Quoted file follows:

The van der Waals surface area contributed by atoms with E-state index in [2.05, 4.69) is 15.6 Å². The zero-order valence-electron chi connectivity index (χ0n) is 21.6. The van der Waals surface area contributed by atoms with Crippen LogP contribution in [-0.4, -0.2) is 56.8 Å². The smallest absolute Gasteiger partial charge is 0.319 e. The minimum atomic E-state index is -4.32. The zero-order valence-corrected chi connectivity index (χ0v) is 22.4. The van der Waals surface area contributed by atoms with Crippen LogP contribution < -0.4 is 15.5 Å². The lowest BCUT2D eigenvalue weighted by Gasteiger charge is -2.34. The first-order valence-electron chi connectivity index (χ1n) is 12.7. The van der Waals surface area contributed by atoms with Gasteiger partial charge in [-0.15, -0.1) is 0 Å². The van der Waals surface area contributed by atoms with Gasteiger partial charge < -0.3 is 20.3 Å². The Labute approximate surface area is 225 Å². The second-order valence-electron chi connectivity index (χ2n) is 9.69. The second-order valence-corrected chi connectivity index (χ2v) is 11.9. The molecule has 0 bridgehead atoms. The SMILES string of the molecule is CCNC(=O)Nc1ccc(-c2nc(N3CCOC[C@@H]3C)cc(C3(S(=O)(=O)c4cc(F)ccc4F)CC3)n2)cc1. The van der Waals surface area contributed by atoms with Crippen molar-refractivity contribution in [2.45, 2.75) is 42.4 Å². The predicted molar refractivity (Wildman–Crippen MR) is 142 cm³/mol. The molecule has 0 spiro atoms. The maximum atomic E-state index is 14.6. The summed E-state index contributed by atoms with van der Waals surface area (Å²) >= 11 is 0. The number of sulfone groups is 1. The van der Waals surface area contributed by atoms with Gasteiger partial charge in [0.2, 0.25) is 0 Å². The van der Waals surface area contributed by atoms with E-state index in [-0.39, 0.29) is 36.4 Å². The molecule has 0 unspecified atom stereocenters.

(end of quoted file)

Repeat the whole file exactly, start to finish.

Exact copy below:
The van der Waals surface area contributed by atoms with E-state index in [2.05, 4.69) is 15.6 Å². The zero-order valence-electron chi connectivity index (χ0n) is 21.6. The van der Waals surface area contributed by atoms with Crippen LogP contribution in [-0.4, -0.2) is 56.8 Å². The smallest absolute Gasteiger partial charge is 0.319 e. The minimum atomic E-state index is -4.32. The zero-order valence-corrected chi connectivity index (χ0v) is 22.4. The van der Waals surface area contributed by atoms with Crippen LogP contribution < -0.4 is 15.5 Å². The lowest BCUT2D eigenvalue weighted by Gasteiger charge is -2.34. The first-order valence-electron chi connectivity index (χ1n) is 12.7. The van der Waals surface area contributed by atoms with Gasteiger partial charge in [-0.15, -0.1) is 0 Å². The van der Waals surface area contributed by atoms with Gasteiger partial charge < -0.3 is 20.3 Å². The Labute approximate surface area is 225 Å². The second-order valence-electron chi connectivity index (χ2n) is 9.69. The second-order valence-corrected chi connectivity index (χ2v) is 11.9. The molecule has 0 bridgehead atoms. The SMILES string of the molecule is CCNC(=O)Nc1ccc(-c2nc(N3CCOC[C@@H]3C)cc(C3(S(=O)(=O)c4cc(F)ccc4F)CC3)n2)cc1. The van der Waals surface area contributed by atoms with Crippen molar-refractivity contribution in [2.45, 2.75) is 42.4 Å². The predicted molar refractivity (Wildman–Crippen MR) is 142 cm³/mol. The molecule has 0 spiro atoms. The maximum atomic E-state index is 14.6. The summed E-state index contributed by atoms with van der Waals surface area (Å²) >= 11 is 0. The number of sulfone groups is 1. The van der Waals surface area contributed by atoms with Gasteiger partial charge in [0.2, 0.25) is 0 Å². The van der Waals surface area contributed by atoms with E-state index in [-0.39, 0.29) is 36.4 Å². The molecule has 0 unspecified atom stereocenters.